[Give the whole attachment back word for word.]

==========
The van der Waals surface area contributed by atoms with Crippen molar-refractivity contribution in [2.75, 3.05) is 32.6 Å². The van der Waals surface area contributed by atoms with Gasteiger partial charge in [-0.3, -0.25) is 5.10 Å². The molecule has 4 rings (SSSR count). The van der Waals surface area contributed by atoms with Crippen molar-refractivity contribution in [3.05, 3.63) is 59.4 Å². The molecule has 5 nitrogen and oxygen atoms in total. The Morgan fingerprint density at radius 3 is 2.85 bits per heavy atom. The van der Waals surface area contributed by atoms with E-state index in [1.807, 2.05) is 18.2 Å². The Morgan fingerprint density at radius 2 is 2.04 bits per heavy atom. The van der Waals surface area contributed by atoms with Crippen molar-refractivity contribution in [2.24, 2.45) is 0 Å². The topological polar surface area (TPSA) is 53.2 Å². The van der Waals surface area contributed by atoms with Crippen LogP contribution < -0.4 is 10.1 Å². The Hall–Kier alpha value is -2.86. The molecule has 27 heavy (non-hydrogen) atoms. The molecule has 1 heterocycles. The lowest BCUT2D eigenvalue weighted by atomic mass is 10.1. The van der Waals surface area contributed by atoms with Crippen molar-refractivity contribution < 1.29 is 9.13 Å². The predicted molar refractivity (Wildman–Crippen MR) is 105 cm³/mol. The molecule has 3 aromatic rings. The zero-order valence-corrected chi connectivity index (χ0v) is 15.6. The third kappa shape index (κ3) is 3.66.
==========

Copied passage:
The van der Waals surface area contributed by atoms with Crippen molar-refractivity contribution in [2.75, 3.05) is 32.6 Å². The van der Waals surface area contributed by atoms with Gasteiger partial charge in [-0.3, -0.25) is 5.10 Å². The molecule has 4 rings (SSSR count). The van der Waals surface area contributed by atoms with Crippen molar-refractivity contribution in [3.05, 3.63) is 59.4 Å². The molecule has 5 nitrogen and oxygen atoms in total. The Morgan fingerprint density at radius 3 is 2.85 bits per heavy atom. The van der Waals surface area contributed by atoms with E-state index in [1.807, 2.05) is 18.2 Å². The Morgan fingerprint density at radius 2 is 2.04 bits per heavy atom. The van der Waals surface area contributed by atoms with Crippen molar-refractivity contribution in [2.24, 2.45) is 0 Å². The topological polar surface area (TPSA) is 53.2 Å². The van der Waals surface area contributed by atoms with Crippen LogP contribution < -0.4 is 10.1 Å². The Hall–Kier alpha value is -2.86. The molecule has 27 heavy (non-hydrogen) atoms. The molecule has 1 heterocycles. The lowest BCUT2D eigenvalue weighted by atomic mass is 10.1. The van der Waals surface area contributed by atoms with Crippen molar-refractivity contribution < 1.29 is 9.13 Å². The predicted molar refractivity (Wildman–Crippen MR) is 105 cm³/mol. The molecule has 3 aromatic rings. The zero-order valence-corrected chi connectivity index (χ0v) is 15.6. The third kappa shape index (κ3) is 3.66.